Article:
Long-term occurrence of Trypanosoma congolense resistant to diminazene, isometamidium and homidium in cattle at Ghibe, Ethiopia
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Acta Tropica;64(3,4): 205-217
Permanent link to this item: http://hdl.handle.net/10568/28036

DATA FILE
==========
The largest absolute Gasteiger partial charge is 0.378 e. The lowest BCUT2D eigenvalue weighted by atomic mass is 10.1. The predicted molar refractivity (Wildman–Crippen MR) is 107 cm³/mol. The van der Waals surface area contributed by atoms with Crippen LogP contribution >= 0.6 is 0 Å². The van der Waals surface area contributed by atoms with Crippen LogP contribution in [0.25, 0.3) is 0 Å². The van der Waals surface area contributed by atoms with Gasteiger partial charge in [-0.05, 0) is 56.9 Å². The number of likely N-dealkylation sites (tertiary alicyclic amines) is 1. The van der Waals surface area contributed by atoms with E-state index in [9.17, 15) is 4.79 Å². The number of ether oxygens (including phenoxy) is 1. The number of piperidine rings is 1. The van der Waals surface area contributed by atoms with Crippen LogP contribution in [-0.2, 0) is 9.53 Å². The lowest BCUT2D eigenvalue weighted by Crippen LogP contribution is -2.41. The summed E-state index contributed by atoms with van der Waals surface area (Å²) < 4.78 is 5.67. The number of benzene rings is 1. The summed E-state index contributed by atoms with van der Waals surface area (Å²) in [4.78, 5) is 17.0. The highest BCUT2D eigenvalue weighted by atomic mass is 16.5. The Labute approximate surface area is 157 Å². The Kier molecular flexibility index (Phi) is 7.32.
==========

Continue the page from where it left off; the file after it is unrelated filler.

Ten trypanosome isolates were collected at random from cattle at Ghibe, Ethiopia, in February 1993 and all shown to be savannah-type Trypanosoma congolense. When inoculated into naive Boran (Bos indicus) calves, all 10 isolates were resistant to diminazene aceturate (Berenil), isometamidium chloride (Samorin) and homidium chloride (Novidium) at doses of 7.0 mg/kg body weight (b.w.), 0.5 mg/kg b.w. and 1.0 mg/kg b.w., respectively. In order to determine whether this multiple-drug resistance as expressed by individual trypanosomes, clones were derived from two of the isolates and characterised in mice for their sensitivity to the three compounds; by comparison to drug-sensitive populations, the two clones expressed high levels of reistance to all 3 trypanocides. In experiments to characterise the uptake kinetics of (14C)-Samorin, the maximal rates of uptake (V max) for 4 Ghibe isolates ranged from 9.2 to 15.0 ng/10(8) trypanosomes/min. In contrast, V max for the isometamidium-sensitive clone T. congolense IL 1180 was 86.7 (+ or -) 8.6 ng/10(8) trypanosomes/min. Lastly, molecular karyotypes were determined for eight isolates; seven different chromosome profiles were observed. These data indicate that in February 1993 there was a high prevalence of drug-resistant trypanosome populations with different chromosome profiles in cattle at Ghibe. Since a similar situation existed at the same site in July 1989, this suggests that drug-resistance phenotype of trypanosomes at Ghibe had not altered over a 4 year period.